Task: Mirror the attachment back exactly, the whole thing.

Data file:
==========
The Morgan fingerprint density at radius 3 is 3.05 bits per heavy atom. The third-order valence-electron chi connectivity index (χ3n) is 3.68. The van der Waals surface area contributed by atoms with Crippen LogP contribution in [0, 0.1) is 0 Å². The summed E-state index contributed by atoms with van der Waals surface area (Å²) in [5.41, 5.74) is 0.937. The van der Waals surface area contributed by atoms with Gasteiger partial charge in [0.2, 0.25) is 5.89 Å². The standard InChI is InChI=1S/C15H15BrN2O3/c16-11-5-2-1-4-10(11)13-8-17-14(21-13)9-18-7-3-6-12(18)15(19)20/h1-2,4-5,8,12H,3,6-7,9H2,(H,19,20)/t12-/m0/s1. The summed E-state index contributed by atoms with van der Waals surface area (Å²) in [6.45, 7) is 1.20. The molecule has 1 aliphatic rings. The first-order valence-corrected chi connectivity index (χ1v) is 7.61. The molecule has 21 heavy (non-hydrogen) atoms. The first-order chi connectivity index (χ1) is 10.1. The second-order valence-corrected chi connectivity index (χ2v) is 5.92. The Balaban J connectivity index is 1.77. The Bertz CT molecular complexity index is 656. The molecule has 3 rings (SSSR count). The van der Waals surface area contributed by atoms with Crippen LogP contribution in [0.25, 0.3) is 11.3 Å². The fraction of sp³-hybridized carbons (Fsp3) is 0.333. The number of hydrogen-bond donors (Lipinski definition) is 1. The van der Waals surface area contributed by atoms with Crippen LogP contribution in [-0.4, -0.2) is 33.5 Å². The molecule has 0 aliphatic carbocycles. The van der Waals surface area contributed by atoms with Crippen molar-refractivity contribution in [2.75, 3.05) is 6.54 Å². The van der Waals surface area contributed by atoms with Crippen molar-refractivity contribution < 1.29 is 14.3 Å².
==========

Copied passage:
The Morgan fingerprint density at radius 3 is 3.05 bits per heavy atom. The third-order valence-electron chi connectivity index (χ3n) is 3.68. The van der Waals surface area contributed by atoms with Crippen LogP contribution in [0, 0.1) is 0 Å². The summed E-state index contributed by atoms with van der Waals surface area (Å²) in [5.41, 5.74) is 0.937. The van der Waals surface area contributed by atoms with Gasteiger partial charge in [0.2, 0.25) is 5.89 Å². The standard InChI is InChI=1S/C15H15BrN2O3/c16-11-5-2-1-4-10(11)13-8-17-14(21-13)9-18-7-3-6-12(18)15(19)20/h1-2,4-5,8,12H,3,6-7,9H2,(H,19,20)/t12-/m0/s1. The summed E-state index contributed by atoms with van der Waals surface area (Å²) in [6.45, 7) is 1.20. The molecule has 1 aliphatic rings. The first-order valence-corrected chi connectivity index (χ1v) is 7.61. The molecule has 21 heavy (non-hydrogen) atoms. The first-order chi connectivity index (χ1) is 10.1. The second-order valence-corrected chi connectivity index (χ2v) is 5.92. The Balaban J connectivity index is 1.77. The Bertz CT molecular complexity index is 656. The molecule has 3 rings (SSSR count). The van der Waals surface area contributed by atoms with Crippen LogP contribution in [0.25, 0.3) is 11.3 Å². The fraction of sp³-hybridized carbons (Fsp3) is 0.333. The number of hydrogen-bond donors (Lipinski definition) is 1. The van der Waals surface area contributed by atoms with Crippen LogP contribution in [-0.4, -0.2) is 33.5 Å². The molecule has 0 aliphatic carbocycles. The van der Waals surface area contributed by atoms with Crippen molar-refractivity contribution in [2.75, 3.05) is 6.54 Å². The van der Waals surface area contributed by atoms with Crippen molar-refractivity contribution < 1.29 is 14.3 Å².